Some may argue that she's a bit mish-mashed, and I can totally understand that, however while we didn't want to overload her with tackle, we needed to break her out from the standard fantasy Demacian motif. We stuck components in to break up symmetry because we didn't want for her to have too much filigreeing or grandiosity.
Some also argue that she's over-designed. I'd agree to an extent, however it's an intentional over designing in many respects. We tried slimming down, making her more streamlined, etc. Her model, up until a couple of weeks ago, looked very much like just a woman in a costume. It didn't say anything special in terms of story. We went in and changed that because we felt she needed to feel in some way more substantial, in visual storytelling and in form.
She is indeed highly motif-ed also. I've seen some feedback saying, "It's like Quinn is saying I'M A BIRD. LOOK. BIRDS. BIRDS BIRDS BIRDS." That's not entirely off the mark. Demacian's aren't exactly subtle, and Quinn in that vein needed to abide in a way that incorporated some of that Demacian flagrant dress. We did want to flip it a bit though, we wanted to say something along the lines of.. if Demacian's are over the top in how they dress, how would you tone down the blue and gold thing in a way that still feels Demacian? Damn if that's ever hard to figure out. We made up for the lack of gleaming gold and blue with the overt, smash-you-over-the-head theme of avian. Quinn is somewhere between Batman, an army ranger, and a SWAT team member. An elite soldier who's using the motif of her primary inspiration while incorporating it into what, in a fantasy world, acts as utilitarian.
All that said, I don't expect everyone to love her design. That's not our job here. Morello has stated that many times. Not everyone will love everything. The only thing I ask is that we're given a chance to try the weird thing in our heads! If it falls flat, we'll learn from that and iterate again. With the amount of depth in our roster we have endless possibilities in skins and in future champions. Somewhere along the line, everyone will find someone they like, or hopefully love.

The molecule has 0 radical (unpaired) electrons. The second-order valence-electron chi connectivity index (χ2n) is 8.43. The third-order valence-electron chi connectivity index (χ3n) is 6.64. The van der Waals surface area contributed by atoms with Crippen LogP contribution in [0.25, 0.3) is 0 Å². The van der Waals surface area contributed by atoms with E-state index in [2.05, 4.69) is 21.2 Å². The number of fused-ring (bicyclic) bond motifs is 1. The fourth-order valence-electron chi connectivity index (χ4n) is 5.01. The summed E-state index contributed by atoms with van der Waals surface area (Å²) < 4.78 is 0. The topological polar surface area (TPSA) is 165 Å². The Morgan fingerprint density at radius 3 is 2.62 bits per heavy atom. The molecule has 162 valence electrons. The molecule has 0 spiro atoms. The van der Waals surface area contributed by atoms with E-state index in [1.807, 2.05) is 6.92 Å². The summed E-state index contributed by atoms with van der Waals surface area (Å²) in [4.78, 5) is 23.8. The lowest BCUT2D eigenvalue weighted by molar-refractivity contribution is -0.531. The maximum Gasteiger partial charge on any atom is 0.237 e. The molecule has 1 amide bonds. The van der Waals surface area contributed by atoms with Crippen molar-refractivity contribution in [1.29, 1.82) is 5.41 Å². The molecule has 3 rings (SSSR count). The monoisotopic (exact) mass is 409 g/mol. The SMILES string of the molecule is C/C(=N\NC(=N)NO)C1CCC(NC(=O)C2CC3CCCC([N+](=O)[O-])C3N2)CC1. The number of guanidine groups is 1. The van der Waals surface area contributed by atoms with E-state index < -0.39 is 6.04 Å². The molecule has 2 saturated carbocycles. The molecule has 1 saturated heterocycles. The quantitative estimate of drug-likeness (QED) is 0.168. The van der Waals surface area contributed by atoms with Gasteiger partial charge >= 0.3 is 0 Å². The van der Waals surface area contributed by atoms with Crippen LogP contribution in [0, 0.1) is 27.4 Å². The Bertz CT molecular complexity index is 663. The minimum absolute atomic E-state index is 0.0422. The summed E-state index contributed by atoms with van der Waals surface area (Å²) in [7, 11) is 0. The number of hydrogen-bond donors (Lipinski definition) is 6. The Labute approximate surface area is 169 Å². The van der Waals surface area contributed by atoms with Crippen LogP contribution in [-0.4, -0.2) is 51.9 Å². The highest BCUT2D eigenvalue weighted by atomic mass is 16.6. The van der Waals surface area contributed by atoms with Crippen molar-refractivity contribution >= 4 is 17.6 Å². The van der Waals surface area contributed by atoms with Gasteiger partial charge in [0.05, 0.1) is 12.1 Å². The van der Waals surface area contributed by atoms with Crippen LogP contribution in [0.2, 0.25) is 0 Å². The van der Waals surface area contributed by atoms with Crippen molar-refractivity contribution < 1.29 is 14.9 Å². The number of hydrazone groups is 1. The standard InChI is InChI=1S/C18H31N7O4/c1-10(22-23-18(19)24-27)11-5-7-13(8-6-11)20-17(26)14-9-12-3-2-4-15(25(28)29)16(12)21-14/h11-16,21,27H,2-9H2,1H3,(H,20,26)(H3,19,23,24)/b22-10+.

I do expect some pain along the way, I'm happy to absorb it. Our decisions are going to defy and upset at times. When we give you "our version" of an archetype it's going to rub people the wrong way and it will probably come off as feeling executed poorly. I understand that that's what curve balls do to establish expectations.
In the lack of context, or messaging, people usually fall back on "it just looks.. bad". It's absolutely ok for someone to feel that and rationalize it, but as an artist I have to challenge that statement. People can explain why something might not be working, but if it essentially equates to, "it looks ugly" or "I don't like it" I tend to poke at that because I don't find that a rationale for arguing against a particular design, especially when dealing in a fantasy game. Trying to rationalize fantasy or sci-fi is a head spinning experience.
If someone wants to come to me on the grounds of character design, then by all means please do. Speak to me in terms of.. Does it abide by the tone of LoL? Does it incorporate the proper form language? Does it have communicating elements of story? does it have proper material seperations? Are the colors being used properly for a game read? Are there iconic elements? Is the source of power clear? Is the frequency of detail too much or too little for the purposes of in-game readibility? People offering critique who just say.. "I don't like it." or "Looks like a dude." That's a great way to get an artist irritated and to not further a conversation. It's like telling a designer "That mechanic just feels dumb". Not terribly helpful. Learning the languages each other speaks goes a long way with helping to understand context and why we do what we do. Usually.. USUALLY, we have a good reason =)